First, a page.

O’Dowd was born in Boyle, County Roscommon. His father is a graphic designer and his mother a psychotherapist. He has brought many of his childhood tales to the screen in Moone Boy, the show he created for Sky TV. “I mean, we kind of look at it all... not through rose-tinted glasses, but certainly, I had a lovely childhood, so I wasn’t necessarily worried about dealing with issues from my past. There are moments when my family would be like, ‘That’s not how I fuckin’ remember it!’ But for the most part, the vast majority of it… relationship-wise it’s totally accurate to how I grew up. A lot of the stories kind of come and go. Some of them are based in reality and then you make them funnier in some way, or make them more interesting to watch.”
But he thinks the show’s now on its last legs. There are only so many stories he can tell about 11- and 12-year-old boys, although he has a Truffaut-esque desire to return to the characters when they are a bit older. One story he could put in, if he ever followed up that idea, is about a bike ride he went on, aged 14. “It was during the summer holidays. There was very little happening. I come from a very small place. I went with these two friends, John and Dermott. We cycled maybe 80 miles. It took two days. We pitched a tent. I’d forgotten about that. We pitched a tent and when we woke up we were in a traffic island.”
It didn’t put him off cycling, and when he was acting on Broadway in Of Mice and Men, opposite James Franco, he would cycle to work and back every night. On stage he became a big fan of his co-star. “James is great. I think he’s genuinely trying to do interesting things. Not everybody is. He takes a lot of flak for it, which I’ve never really understood. If he wasn’t so handsome, I think he’d be celebrated much more.”
But his recollection of playing a venture capitalist in the US drama series Girls is more down to earth. “It wasn’t an iconic show when I was doing it. It just felt like another kind of TV gig. You could tell that they’re all very smart, and it felt quite raw, which was nice… I’m kind of amazed to see it take off, and you don’t know that it’s going to be such a massive thing. But they really keyed into what people wanted.”
I’m left with the impression that giving people what they want is not O’Dowd’s objective. Otherwise he would be happily revelling in comic roles, rather than taking on meaty stage roles and playing journalists on a mission. He’s considered and serious and wants to challenge himself and people’s perceptions of him. Playing a journalist brings back memories of working on a student newspaper when he was young. “I wanted to be a journalist quite a lot when I was in school. And I didn’t get the grades to go to the journalism colleges… I don’t know how they were so hard to get into given the level of journalism generally.”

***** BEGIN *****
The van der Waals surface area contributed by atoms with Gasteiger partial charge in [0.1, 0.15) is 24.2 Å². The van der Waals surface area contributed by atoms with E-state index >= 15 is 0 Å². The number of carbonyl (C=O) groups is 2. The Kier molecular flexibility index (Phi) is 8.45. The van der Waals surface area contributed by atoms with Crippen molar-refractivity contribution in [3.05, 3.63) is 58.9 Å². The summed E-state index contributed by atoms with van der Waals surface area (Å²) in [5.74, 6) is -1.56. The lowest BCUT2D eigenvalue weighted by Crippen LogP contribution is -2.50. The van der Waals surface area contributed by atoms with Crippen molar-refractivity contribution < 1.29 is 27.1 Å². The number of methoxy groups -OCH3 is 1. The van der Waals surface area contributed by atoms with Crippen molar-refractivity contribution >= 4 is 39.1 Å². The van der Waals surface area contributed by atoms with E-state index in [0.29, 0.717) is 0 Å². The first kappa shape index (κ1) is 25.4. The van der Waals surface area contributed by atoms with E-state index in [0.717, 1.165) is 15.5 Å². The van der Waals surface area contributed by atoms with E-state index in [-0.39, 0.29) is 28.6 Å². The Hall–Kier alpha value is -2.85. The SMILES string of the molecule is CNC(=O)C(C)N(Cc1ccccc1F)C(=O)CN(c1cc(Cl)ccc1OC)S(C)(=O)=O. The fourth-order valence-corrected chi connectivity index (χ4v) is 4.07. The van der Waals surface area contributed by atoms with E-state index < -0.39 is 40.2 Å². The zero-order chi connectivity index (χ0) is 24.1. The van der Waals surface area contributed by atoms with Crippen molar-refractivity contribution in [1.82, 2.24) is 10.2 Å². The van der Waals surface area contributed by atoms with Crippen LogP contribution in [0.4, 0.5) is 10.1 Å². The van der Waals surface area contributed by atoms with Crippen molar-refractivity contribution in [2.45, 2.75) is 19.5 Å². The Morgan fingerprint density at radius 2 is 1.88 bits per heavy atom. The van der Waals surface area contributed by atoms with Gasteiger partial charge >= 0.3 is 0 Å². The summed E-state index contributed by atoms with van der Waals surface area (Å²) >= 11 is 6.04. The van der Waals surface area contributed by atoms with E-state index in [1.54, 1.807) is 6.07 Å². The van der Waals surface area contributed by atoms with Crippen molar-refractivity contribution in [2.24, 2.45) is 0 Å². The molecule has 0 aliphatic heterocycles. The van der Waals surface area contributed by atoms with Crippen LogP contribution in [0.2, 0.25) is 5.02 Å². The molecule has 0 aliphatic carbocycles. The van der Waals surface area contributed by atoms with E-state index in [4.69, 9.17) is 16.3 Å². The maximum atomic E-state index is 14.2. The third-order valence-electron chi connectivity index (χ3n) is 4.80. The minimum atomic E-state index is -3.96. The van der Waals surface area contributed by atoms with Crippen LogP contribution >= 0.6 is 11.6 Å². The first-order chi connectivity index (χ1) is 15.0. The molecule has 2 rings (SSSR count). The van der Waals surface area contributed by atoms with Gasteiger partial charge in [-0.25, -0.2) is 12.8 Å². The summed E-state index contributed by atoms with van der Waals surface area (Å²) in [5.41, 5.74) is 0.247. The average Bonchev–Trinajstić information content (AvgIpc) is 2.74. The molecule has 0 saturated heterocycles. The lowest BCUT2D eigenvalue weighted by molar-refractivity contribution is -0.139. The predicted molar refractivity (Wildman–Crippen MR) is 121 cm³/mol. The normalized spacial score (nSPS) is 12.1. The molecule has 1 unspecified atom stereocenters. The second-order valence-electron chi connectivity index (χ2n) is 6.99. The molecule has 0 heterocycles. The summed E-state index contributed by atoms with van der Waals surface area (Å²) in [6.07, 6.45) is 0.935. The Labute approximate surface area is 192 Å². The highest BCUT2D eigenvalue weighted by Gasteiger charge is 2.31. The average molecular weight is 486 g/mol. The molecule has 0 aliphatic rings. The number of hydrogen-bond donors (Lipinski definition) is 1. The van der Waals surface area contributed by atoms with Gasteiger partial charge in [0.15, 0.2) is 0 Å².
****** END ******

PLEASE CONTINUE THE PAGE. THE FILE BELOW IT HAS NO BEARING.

Thanks,” I respond. To which O’Dowd lets out a hearty laugh. His wife, Dawn O’Porter, is a television presenter and they have just had their first child, Art. When he talks about Walsh, it’s in reverential tones: “He’s a great journalist with a lot of integrity.” And that’s how O’Dowd plays him in The Program
 THE PROGRAM is released and distributed by CAPTIVE CINEMA.
Read more

Tuesday, February 23, 2016

First Look: Chadwick Boseman in Thriller 'Message From the King'

Fabrice Du Welz directed the film featuring the 'Black Panther' actor, which also stars Luke Evans and Teresa Palmer.

In the first-look photo from his new action-thriller Message From the King, Chadwick Boseman is a man on a mission.

The movie, directed by Fabrice Du Welz, stars Boseman as a man from South Africa who has suddenly lost all contact with his younger sister, and travels to Los Angeles only to find evidence that she has gotten involved in the city's dark underbelly. He then takes it upon himself to avenge her.

Luke Evans, Teresa Palmer and Alfred Molina star alongside the Black Panther actor in Message From the King, which is now in post.

Stepehn Cornwell and Oliver Butcher penned the script, with Cornwell also producing. The movie is produced by Entertainment One Features, Rumble Films and The Ink Factory. Sierra/Affinity is overseeing international sales, while Solar Pictures is releasing for Solar Entertainment. Message From The King is coming soon in the Philippines.

After suddenly losing all contact with his younger sister, Jacob King arrives in Los Angeles determined to track her down. Trying to piece together her last known movements, King finds unsettling evidence of a life gone off the rails – drugs, sex and secrets in the sleazy underbelly of the City of Angels. Undeterred by warnings to go home, King proves to be more than a match for the violence he is confronted with as he relentlessly pursues the truth about what happened to his sister.
Read more